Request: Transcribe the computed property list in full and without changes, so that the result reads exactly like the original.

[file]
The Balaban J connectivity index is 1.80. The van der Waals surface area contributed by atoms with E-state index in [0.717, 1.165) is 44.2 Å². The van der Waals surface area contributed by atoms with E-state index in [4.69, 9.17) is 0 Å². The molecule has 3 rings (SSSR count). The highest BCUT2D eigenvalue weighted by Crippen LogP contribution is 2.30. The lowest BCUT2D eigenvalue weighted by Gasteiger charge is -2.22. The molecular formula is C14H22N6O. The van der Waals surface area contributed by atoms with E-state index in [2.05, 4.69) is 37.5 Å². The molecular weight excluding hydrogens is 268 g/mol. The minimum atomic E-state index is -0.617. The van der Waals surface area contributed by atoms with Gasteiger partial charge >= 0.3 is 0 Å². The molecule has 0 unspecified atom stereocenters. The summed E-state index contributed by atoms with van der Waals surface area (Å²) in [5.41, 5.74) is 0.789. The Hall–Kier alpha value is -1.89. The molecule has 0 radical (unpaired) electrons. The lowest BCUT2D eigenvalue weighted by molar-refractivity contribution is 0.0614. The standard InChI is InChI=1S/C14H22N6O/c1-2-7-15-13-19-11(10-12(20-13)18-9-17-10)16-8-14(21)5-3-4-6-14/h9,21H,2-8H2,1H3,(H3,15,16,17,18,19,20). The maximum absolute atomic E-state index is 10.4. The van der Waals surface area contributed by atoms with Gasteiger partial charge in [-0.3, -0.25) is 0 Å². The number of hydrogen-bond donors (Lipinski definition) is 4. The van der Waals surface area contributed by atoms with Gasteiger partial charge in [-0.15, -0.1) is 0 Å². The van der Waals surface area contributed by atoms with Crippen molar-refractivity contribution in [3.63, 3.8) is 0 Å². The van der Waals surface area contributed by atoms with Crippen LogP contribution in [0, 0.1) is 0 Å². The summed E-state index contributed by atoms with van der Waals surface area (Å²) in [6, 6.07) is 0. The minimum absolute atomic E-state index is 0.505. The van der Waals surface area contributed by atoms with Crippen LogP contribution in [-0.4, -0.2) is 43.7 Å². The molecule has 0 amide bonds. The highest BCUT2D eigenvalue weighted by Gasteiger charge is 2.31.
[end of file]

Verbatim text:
The Balaban J connectivity index is 1.80. The van der Waals surface area contributed by atoms with E-state index in [0.717, 1.165) is 44.2 Å². The van der Waals surface area contributed by atoms with E-state index in [4.69, 9.17) is 0 Å². The molecule has 3 rings (SSSR count). The highest BCUT2D eigenvalue weighted by Crippen LogP contribution is 2.30. The lowest BCUT2D eigenvalue weighted by Gasteiger charge is -2.22. The molecular formula is C14H22N6O. The van der Waals surface area contributed by atoms with E-state index in [2.05, 4.69) is 37.5 Å². The molecular weight excluding hydrogens is 268 g/mol. The minimum atomic E-state index is -0.617. The van der Waals surface area contributed by atoms with Gasteiger partial charge >= 0.3 is 0 Å². The molecule has 0 unspecified atom stereocenters. The summed E-state index contributed by atoms with van der Waals surface area (Å²) in [5.41, 5.74) is 0.789. The Hall–Kier alpha value is -1.89. The molecule has 0 radical (unpaired) electrons. The lowest BCUT2D eigenvalue weighted by molar-refractivity contribution is 0.0614. The standard InChI is InChI=1S/C14H22N6O/c1-2-7-15-13-19-11(10-12(20-13)18-9-17-10)16-8-14(21)5-3-4-6-14/h9,21H,2-8H2,1H3,(H3,15,16,17,18,19,20). The maximum absolute atomic E-state index is 10.4. The van der Waals surface area contributed by atoms with Gasteiger partial charge in [-0.3, -0.25) is 0 Å². The number of hydrogen-bond donors (Lipinski definition) is 4. The van der Waals surface area contributed by atoms with Gasteiger partial charge in [-0.15, -0.1) is 0 Å². The van der Waals surface area contributed by atoms with Crippen molar-refractivity contribution in [3.63, 3.8) is 0 Å². The van der Waals surface area contributed by atoms with Crippen LogP contribution in [0, 0.1) is 0 Å². The summed E-state index contributed by atoms with van der Waals surface area (Å²) in [6, 6.07) is 0. The minimum absolute atomic E-state index is 0.505. The van der Waals surface area contributed by atoms with Crippen LogP contribution in [-0.4, -0.2) is 43.7 Å². The molecule has 0 amide bonds. The highest BCUT2D eigenvalue weighted by Gasteiger charge is 2.31.